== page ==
In Blenheim Palace, England, Winston Churchill was born to a British father with roots in the nobility, Lord Randolph Churchill, and a wealthy American beauty, Jennie Jerome. His childhood had all the trappings of privilege, and he enjoyed a close relationship with his younger brother, Jack, but the boys were largely brought up by household staff. Churchill received little affection from his parents and his father could be quite critical, particularly regarding Churchill’s poor academic performance. Despite his interest in a military career, Churchill struggled with the entrance examination for the Royal Military Academy at Sandhurst, failing it twice before he finally passed and was admitted. However, he did apply himself well to subjects that captured his interest, and in December 1894, he managed to graduate high in his class.
In early 1895, Churchill’s professional life began with a commission in the British Army. He served as both soldier and reporter during his travels to India, Egypt, Sudan, and South Africa. With his first book about his battle experiences, The Story of the Malakand Field Force (1898), he discovered that his aptitude for writing could earn him a living and he developed a penchant for military histories. A prolific author, Churchill penned more than forty books during his life, including his multi-volume works The World Crisis (1923-29), The Second World War (1948-53), and A History of the English-Speaking Peoples (1956-58).
After winning his first election in 1900, Churchill started his tenure in Parliament , where he would serve intermittently until 1964. He gained varied experience by holding a long list of influential positions, including home secretary , first lord of the Admiralty , and chancellor of the exchequer . His political career was tumultuous: he did not hesitate to switch parties if it suited him, he was promoted and demoted alike, and he was, at times, extremely unpopular. Through his career swings, Churchill benefitted from the steadfast support of his wife, Clementine Hozier Churchill, whom he had married in 1908. It was a fortunate match; the couple shared a loyal bond and had an affectionate, tender marriage and five children. Although his offspring could be a source of frustration, Churchill enjoyed fatherhood and provided his children with sincere, warm attention.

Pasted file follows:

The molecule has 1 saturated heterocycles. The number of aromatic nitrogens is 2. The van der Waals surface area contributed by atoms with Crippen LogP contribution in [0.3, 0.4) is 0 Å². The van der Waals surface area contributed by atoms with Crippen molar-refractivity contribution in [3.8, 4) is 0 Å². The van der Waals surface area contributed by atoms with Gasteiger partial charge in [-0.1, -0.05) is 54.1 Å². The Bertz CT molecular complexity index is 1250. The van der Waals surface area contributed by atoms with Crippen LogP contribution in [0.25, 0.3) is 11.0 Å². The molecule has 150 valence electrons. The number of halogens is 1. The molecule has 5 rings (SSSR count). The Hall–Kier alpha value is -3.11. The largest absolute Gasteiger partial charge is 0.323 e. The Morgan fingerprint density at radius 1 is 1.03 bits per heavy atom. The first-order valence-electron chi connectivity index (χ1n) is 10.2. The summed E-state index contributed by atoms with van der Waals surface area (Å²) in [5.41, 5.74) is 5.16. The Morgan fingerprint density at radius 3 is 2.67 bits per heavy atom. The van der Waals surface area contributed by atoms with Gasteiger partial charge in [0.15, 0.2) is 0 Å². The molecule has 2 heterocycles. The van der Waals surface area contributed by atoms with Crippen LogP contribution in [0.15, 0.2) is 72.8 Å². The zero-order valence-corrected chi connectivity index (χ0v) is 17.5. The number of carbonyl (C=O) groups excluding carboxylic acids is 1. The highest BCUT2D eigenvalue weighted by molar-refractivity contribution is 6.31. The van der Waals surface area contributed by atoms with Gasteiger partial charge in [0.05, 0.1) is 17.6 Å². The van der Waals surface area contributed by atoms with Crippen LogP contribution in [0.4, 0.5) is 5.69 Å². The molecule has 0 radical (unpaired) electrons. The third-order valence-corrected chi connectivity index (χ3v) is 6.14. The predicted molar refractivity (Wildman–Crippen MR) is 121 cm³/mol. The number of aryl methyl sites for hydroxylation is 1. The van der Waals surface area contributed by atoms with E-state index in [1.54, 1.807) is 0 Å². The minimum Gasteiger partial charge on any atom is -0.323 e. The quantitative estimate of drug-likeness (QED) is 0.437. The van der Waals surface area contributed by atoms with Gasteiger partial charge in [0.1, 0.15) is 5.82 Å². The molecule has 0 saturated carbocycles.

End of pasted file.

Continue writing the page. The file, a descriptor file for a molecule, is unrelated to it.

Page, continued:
In political circles, Churchill inspired animosity and mistrust not only because of his perceived disloyalty (caused by switching party affiliations), but also because many of his opinions were seen as unsound. He was particularly discredited during World War I when, in 1915, he favored the doomed Dardanelles campaign , which resulted in heavy British casualties. In the 1930s, he issued warnings when Germany began to mobilize for war. He was critical of the 1938 Munich agreement , in which British officials allowed Germany to take over part of Czechoslovakia in the hopes of reducing future German demands. Churchill disagreed with this policy of appeasement , but as with many of his past political stances, not many agreed with him.
On May 10, 1940, Churchill was 65 years old, but he was far from retirement. Instead, on that day, he became Great Britain’s prime minster. The serious threat posed by an aggressive Germany, which seemed intent on conquering Europe, had finally been realized. In his first speech as prime minster, delivered on May 13, Churchill assured his countrymen that he would offer his “blood, toil, tears, and sweat”in this time of crisis. During the war years, Churchill, resolute and patriotic, bolstered his nation’s morale as the British battled the Nazis . For more than a year, the country fought without its eventual allies, the Soviet Union and the United States, who joined the conflict in 1941. The alliance Churchill helped create with Franklin D. Roosevelt and Josef Stalin defeated the Axis , but he was forced to watch his Allied partners gain power while the once-great British Empire crumbled. While attending the final war conference in July 1945, Churchill lost the general election at home and was replaced as prime minister, a devastating blow.
The following year, during a visit to the United States, Churchill delivered his famous “iron curtain”speech , warning of the Soviet Union’s intentions. It was a prescient statement predicting the coming “Cold War .”In 1951—when he was nearly 77—Churchill became prime minister for a second time, serving until ill health forced him to resign in 1955. Late in his life, he received numerous accolades: he was knighted by Queen Elizabeth II and won the Nobel Prize in Literature (both in 1953), and in 1963, he became the first person ever to receive honorary United States citizenship. After suffering a series of strokes over several years, Churchill died on January 24, 1965 and was honored with an elaborate state funeral.